I saw the doctor in Phoenix, AZ, at Arizona Center for digestive health.  Although, I hate waiting I did like him. He seemed pretty knowledgeable. I guess as a gastroenterologist specialist that is his job though.  A lot of talking about that last few years and symptoms that “may or may not be related”.  He was not quick to jump into placing a feeding a tube as my primary doctor had recommended to him.  He believes that my GP may just be an aggravating factor to the root cause of issues.  He ordered some tests that I think are to rule out the “simple”.  He talked a lot about dysfunction in my autonomic nervous system (ANS), which is ironic because I had been researching something called POTS do to my erratic heart rates. POTS is a kind of like a subsidiary of and ANS problem. I think.  It is all VERY confusing to me.  The internet says testing in the ANS is typically done starting with a tilt table test.  As dizzy as I am this test does NOT sound fun.  It has not been ordered at this point though so I will not worry about it.   
            Yesterday I had a CT small bowel enterography done. Super fun! Not. I am pretty positive there is some evil person in research that say “Hey this person vomits anything that goes in, lets require a test that makes her drink TONS of barium and NOT vomit or start over”. Okay, maybe not. But the test just sucked. I had to drink a lot of very thin barium over an hour. Now the amount would have been a lot for a normal person (I think) but for someone with GP it is just not fair! Whole new meaning to “I vomited in my mouth a little”. Luckily, I had a fantastic nurse who comforted me through it all and never once made me feel like a baby.  It really is true that a good nurse will make or break a visit. Between her and the nurses at the IV infusion center I believe Yuma still has some good ones.  Had iodine of course as well, I really think iodine is cool. I can feel it’s every move in my veins. So that was easy.  CT took for what seemed like forever, and ended just in time to fill the trash can with a crap ton of hurled barium. The rest of the day wasn’t a picnic, nor is today.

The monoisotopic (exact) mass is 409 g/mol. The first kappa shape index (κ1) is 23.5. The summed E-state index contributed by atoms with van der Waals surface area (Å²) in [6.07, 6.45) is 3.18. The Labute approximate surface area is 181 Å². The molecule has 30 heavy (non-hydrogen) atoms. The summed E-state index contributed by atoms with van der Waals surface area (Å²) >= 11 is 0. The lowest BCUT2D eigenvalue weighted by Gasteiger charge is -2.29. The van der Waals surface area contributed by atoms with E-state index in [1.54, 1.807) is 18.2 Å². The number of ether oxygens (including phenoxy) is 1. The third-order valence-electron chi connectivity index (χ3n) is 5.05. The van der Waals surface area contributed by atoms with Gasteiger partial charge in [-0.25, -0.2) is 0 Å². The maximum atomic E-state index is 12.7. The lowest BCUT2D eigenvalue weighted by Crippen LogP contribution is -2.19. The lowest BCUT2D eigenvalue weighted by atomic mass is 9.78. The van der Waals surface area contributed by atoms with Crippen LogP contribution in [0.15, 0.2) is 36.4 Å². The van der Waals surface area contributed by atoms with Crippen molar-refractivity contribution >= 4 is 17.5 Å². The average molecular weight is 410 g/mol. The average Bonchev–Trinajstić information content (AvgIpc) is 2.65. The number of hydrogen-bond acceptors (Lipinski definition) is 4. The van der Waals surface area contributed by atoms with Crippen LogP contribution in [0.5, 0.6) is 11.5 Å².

Even weirder testing to continue. Have had some crazy lab work done, tests I definitely have never heard of. I have had A LOT of labs taken.  Still waiting on results.  My blood flow was very slow on draw day. It’s never a good sign when the technician mentions how your veins are dehydrated. But they took a lot of blood so I think I will blame that for now.  Seriously, it amazes me sometimes how much blood they can take and we just don’t run out. The body really is pretty amazing.
I have learned many things about my body and just how amazing it is. Well, not my body specifically but the human body in general.  I am very much a patient of Dr. Google. I look up everything! Sometimes it is good; it gives me something to talk to my doctors about. It has been helpful at times and very UNHELPFUL others. My local GI doctor likes that I Google, my primary hates that I Google.  Honestly, I’ve started to not as much because reading into the whole ANS stuff is so confusing, and frankly scary.  I’ve learned it is just time to take each day as it is.  I’m sick of being sick and tired of being tired. But it is what it is. I mean really, I can’t change it; I can only change how I respond to it. That’s all I need to do, because really it just is what it is.
Hugs and Love,

Tuesday, June 18, 2013

The Hardest Part

       I think the thing that is most frustrating about being “ill” is the moments I feel good; being too ill to do most things, but well enough to do others.  Lets take facebook for example. I can post about the “bad things” going on. I can post all about vomiting, bloating, pain, and dizziness. Then I feel like a whiny baby. Like I’m being a big attention seeking wuss.  But if I post something about “good things” I feel fake. Like I must not be sick if I can do this or that or if I can enjoy things like a normal person.